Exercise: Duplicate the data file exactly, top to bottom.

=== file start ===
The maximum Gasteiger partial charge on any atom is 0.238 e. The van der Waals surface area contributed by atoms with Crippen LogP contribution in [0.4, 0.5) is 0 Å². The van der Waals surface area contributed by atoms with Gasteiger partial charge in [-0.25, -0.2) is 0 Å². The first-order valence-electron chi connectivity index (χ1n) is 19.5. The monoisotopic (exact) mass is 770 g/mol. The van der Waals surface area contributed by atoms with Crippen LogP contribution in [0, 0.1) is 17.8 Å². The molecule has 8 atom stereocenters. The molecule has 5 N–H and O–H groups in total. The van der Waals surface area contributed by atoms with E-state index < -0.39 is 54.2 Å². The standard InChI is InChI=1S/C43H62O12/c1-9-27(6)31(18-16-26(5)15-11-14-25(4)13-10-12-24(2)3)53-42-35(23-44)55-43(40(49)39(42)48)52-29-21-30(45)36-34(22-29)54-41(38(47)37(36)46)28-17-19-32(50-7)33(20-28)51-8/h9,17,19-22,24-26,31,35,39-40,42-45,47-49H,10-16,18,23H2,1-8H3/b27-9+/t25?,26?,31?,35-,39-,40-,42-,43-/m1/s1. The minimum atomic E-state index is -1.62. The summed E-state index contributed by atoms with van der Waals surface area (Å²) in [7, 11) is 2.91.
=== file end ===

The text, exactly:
The maximum Gasteiger partial charge on any atom is 0.238 e. The van der Waals surface area contributed by atoms with Crippen LogP contribution in [0.4, 0.5) is 0 Å². The van der Waals surface area contributed by atoms with Gasteiger partial charge in [-0.25, -0.2) is 0 Å². The first-order valence-electron chi connectivity index (χ1n) is 19.5. The monoisotopic (exact) mass is 770 g/mol. The van der Waals surface area contributed by atoms with Crippen LogP contribution in [0, 0.1) is 17.8 Å². The molecule has 8 atom stereocenters. The molecule has 5 N–H and O–H groups in total. The van der Waals surface area contributed by atoms with E-state index < -0.39 is 54.2 Å². The standard InChI is InChI=1S/C43H62O12/c1-9-27(6)31(18-16-26(5)15-11-14-25(4)13-10-12-24(2)3)53-42-35(23-44)55-43(40(49)39(42)48)52-29-21-30(45)36-34(22-29)54-41(38(47)37(36)46)28-17-19-32(50-7)33(20-28)51-8/h9,17,19-22,24-26,31,35,39-40,42-45,47-49H,10-16,18,23H2,1-8H3/b27-9+/t25?,26?,31?,35-,39-,40-,42-,43-/m1/s1. The minimum atomic E-state index is -1.62. The summed E-state index contributed by atoms with van der Waals surface area (Å²) in [7, 11) is 2.91.